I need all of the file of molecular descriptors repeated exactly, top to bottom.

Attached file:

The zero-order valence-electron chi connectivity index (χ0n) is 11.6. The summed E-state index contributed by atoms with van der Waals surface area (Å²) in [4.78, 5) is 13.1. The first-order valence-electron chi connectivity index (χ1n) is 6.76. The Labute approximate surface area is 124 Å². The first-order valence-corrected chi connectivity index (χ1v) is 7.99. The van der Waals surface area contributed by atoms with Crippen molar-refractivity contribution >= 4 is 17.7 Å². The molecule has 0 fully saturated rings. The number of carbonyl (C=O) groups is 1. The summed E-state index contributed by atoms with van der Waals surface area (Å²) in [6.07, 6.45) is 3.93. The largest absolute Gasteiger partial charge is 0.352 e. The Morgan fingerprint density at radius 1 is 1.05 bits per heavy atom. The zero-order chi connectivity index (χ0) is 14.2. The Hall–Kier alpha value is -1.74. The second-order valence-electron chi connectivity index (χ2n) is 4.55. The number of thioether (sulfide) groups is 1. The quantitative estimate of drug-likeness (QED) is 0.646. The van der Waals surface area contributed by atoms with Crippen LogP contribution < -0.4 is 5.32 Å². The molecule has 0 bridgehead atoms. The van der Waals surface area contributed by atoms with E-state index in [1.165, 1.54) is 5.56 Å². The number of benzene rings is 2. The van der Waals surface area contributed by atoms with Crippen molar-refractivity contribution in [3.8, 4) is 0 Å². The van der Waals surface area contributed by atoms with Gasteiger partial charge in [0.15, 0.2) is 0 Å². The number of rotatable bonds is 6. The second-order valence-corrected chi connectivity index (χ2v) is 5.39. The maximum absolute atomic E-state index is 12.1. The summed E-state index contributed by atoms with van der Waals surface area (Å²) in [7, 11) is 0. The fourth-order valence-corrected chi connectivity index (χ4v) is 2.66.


The zero-order valence-electron chi connectivity index (χ0n) is 11.6. The summed E-state index contributed by atoms with van der Waals surface area (Å²) in [4.78, 5) is 13.1. The first-order valence-electron chi connectivity index (χ1n) is 6.76. The Labute approximate surface area is 124 Å². The first-order valence-corrected chi connectivity index (χ1v) is 7.99. The van der Waals surface area contributed by atoms with Crippen molar-refractivity contribution >= 4 is 17.7 Å². The molecule has 0 fully saturated rings. The number of carbonyl (C=O) groups is 1. The summed E-state index contributed by atoms with van der Waals surface area (Å²) in [6.07, 6.45) is 3.93. The largest absolute Gasteiger partial charge is 0.352 e. The Morgan fingerprint density at radius 1 is 1.05 bits per heavy atom. The zero-order chi connectivity index (χ0) is 14.2. The Hall–Kier alpha value is -1.74. The second-order valence-electron chi connectivity index (χ2n) is 4.55. The number of thioether (sulfide) groups is 1. The quantitative estimate of drug-likeness (QED) is 0.646. The van der Waals surface area contributed by atoms with Crippen LogP contribution < -0.4 is 5.32 Å². The molecule has 0 bridgehead atoms. The van der Waals surface area contributed by atoms with E-state index in [1.165, 1.54) is 5.56 Å². The number of benzene rings is 2. The van der Waals surface area contributed by atoms with Crippen molar-refractivity contribution in [3.8, 4) is 0 Å². The van der Waals surface area contributed by atoms with Gasteiger partial charge in [0.15, 0.2) is 0 Å². The number of rotatable bonds is 6. The second-order valence-corrected chi connectivity index (χ2v) is 5.39. The maximum absolute atomic E-state index is 12.1. The summed E-state index contributed by atoms with van der Waals surface area (Å²) in [7, 11) is 0. The fourth-order valence-corrected chi connectivity index (χ4v) is 2.66.